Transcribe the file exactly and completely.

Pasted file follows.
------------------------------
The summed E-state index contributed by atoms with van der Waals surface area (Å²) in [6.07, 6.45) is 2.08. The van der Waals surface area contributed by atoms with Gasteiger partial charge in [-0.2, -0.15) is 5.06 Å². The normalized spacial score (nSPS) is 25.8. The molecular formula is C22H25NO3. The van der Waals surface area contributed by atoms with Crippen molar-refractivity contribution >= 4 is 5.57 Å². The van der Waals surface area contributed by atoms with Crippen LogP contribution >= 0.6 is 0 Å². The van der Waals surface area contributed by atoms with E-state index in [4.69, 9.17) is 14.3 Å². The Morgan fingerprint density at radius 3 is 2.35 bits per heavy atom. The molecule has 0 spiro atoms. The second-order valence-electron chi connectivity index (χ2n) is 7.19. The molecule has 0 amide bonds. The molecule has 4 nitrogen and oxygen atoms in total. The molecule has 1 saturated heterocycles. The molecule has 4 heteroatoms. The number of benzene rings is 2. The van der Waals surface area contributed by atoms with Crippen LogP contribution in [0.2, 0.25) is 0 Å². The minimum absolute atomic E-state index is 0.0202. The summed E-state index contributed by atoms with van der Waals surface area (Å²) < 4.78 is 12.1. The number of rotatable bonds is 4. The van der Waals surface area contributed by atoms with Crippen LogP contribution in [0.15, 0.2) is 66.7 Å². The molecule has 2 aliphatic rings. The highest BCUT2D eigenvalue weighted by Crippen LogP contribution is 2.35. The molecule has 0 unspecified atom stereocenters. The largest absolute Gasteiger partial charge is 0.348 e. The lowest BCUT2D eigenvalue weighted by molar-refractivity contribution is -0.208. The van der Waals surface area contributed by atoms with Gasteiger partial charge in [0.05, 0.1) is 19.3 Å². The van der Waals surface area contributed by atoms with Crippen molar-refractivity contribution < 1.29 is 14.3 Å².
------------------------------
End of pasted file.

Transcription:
The summed E-state index contributed by atoms with van der Waals surface area (Å²) in [6.07, 6.45) is 2.08. The van der Waals surface area contributed by atoms with Gasteiger partial charge in [-0.2, -0.15) is 5.06 Å². The normalized spacial score (nSPS) is 25.8. The molecular formula is C22H25NO3. The van der Waals surface area contributed by atoms with Crippen molar-refractivity contribution >= 4 is 5.57 Å². The van der Waals surface area contributed by atoms with Crippen LogP contribution >= 0.6 is 0 Å². The van der Waals surface area contributed by atoms with E-state index in [4.69, 9.17) is 14.3 Å². The Morgan fingerprint density at radius 3 is 2.35 bits per heavy atom. The molecule has 0 spiro atoms. The second-order valence-electron chi connectivity index (χ2n) is 7.19. The molecule has 0 amide bonds. The molecule has 4 nitrogen and oxygen atoms in total. The molecule has 1 saturated heterocycles. The molecule has 4 heteroatoms. The number of benzene rings is 2. The van der Waals surface area contributed by atoms with Crippen LogP contribution in [0.2, 0.25) is 0 Å². The minimum absolute atomic E-state index is 0.0202. The summed E-state index contributed by atoms with van der Waals surface area (Å²) < 4.78 is 12.1. The number of rotatable bonds is 4. The van der Waals surface area contributed by atoms with Crippen LogP contribution in [0.15, 0.2) is 66.7 Å². The molecule has 2 aliphatic rings. The highest BCUT2D eigenvalue weighted by Crippen LogP contribution is 2.35. The molecule has 0 unspecified atom stereocenters. The largest absolute Gasteiger partial charge is 0.348 e. The lowest BCUT2D eigenvalue weighted by molar-refractivity contribution is -0.208. The van der Waals surface area contributed by atoms with Gasteiger partial charge in [0.05, 0.1) is 19.3 Å². The van der Waals surface area contributed by atoms with Crippen molar-refractivity contribution < 1.29 is 14.3 Å².